The SMS application 440 displays threads in a user interface and receives messages input by a user. The SMS application 440 displays a SMS messages thread icon responsive to receiving an indication that the message belongs to a thread as shown in
The SMS application 440 may perform additional analysis on the message thread. In one embodiment, the SMS application 440 initiates a ring-tone when receiving an incoming message included in an SMS thread. In another embodiment, the SMS application 440 determines format of the message text. In yet another embodiment, the SMS application 440 receives display formats from the threading engine 430. For example, the threading engine 430 indicates separate display formats for incoming and outgoing messages, outgoing messages in progress, or otherwise.
The SMS application 440 is, for example, a network browser to view remotely stored SMS threads, an application dedicated to SMS threading, or any other messaging application that configured to send and/or receive messages (SMS and/or other types of messages) according to the present invention. In one embodiment a sending SMS application 440 is different from a receiving SMS application 440. The threading engine 430 thus threads messages independently and outputs its results through an application programming interface. Methods related to the SMS application 440 are described in more detail below.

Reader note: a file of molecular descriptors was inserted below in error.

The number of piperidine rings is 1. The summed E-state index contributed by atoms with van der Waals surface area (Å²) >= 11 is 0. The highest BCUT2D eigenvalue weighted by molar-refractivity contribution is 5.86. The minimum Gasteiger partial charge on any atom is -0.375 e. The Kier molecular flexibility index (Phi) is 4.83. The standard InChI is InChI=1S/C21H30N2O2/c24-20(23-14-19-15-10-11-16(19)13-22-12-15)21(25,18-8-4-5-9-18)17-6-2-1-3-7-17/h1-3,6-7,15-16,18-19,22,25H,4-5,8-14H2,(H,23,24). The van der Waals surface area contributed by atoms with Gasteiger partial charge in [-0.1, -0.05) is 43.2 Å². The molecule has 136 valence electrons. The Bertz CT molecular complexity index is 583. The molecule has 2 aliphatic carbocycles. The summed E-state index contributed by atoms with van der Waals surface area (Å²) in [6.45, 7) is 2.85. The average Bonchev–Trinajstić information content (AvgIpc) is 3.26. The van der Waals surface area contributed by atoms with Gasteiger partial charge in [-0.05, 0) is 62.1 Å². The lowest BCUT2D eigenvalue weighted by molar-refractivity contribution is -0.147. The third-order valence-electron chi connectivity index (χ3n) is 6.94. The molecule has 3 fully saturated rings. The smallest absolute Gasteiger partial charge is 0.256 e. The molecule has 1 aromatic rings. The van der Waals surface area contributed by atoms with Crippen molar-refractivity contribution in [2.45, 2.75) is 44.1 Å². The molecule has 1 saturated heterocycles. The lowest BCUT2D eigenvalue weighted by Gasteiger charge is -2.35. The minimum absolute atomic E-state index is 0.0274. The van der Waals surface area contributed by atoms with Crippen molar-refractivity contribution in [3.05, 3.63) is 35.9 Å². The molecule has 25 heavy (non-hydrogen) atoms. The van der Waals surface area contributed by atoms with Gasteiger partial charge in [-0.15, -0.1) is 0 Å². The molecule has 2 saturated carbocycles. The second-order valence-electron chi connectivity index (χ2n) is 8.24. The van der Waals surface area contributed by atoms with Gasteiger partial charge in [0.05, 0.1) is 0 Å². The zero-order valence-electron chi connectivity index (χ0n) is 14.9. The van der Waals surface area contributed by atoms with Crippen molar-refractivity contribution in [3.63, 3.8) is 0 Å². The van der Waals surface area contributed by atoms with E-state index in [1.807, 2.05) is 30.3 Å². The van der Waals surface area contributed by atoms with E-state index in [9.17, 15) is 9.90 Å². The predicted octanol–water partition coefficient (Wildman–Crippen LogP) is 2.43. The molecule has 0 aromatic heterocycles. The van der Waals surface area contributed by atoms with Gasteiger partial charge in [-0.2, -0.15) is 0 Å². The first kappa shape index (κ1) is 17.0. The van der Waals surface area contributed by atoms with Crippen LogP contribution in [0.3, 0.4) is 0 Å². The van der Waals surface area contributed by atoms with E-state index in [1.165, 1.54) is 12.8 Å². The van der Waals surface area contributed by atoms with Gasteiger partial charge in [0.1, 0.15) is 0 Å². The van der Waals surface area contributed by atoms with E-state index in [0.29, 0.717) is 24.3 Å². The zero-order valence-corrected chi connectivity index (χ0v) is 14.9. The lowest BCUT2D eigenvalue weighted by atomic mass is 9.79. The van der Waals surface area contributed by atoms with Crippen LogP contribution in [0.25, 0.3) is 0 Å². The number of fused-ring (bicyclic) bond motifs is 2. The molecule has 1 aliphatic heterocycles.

The threading module 400 identifies 720 the receiver of the outgoing message from, for example, a “To”, “Cc”, or “Bcc” field in the user interface, the SMS packet's destination address 820, or as indicated by the SMS message database 410. In one embodiment, a first identifier is the identified receiver as indicated by the receiver's name, phone number, SMS address, group affiliation, or other unique identifier. In another embodiment, a second identifier is associated with two or more first identifiers. One example of a second identifier is a phone book contact with two phone numbers, each phone number constituting a first identifier. Based on the specific implementation, two SMS threads can be generated based on the first and second phone numbers, or a single SMS thread can be generated based on the phone book contact.
The threading engine 930 correlates 730 the outgoing message with previous messages according to threading rules and outputs the resulting thread to the SMS application 440 as shown below in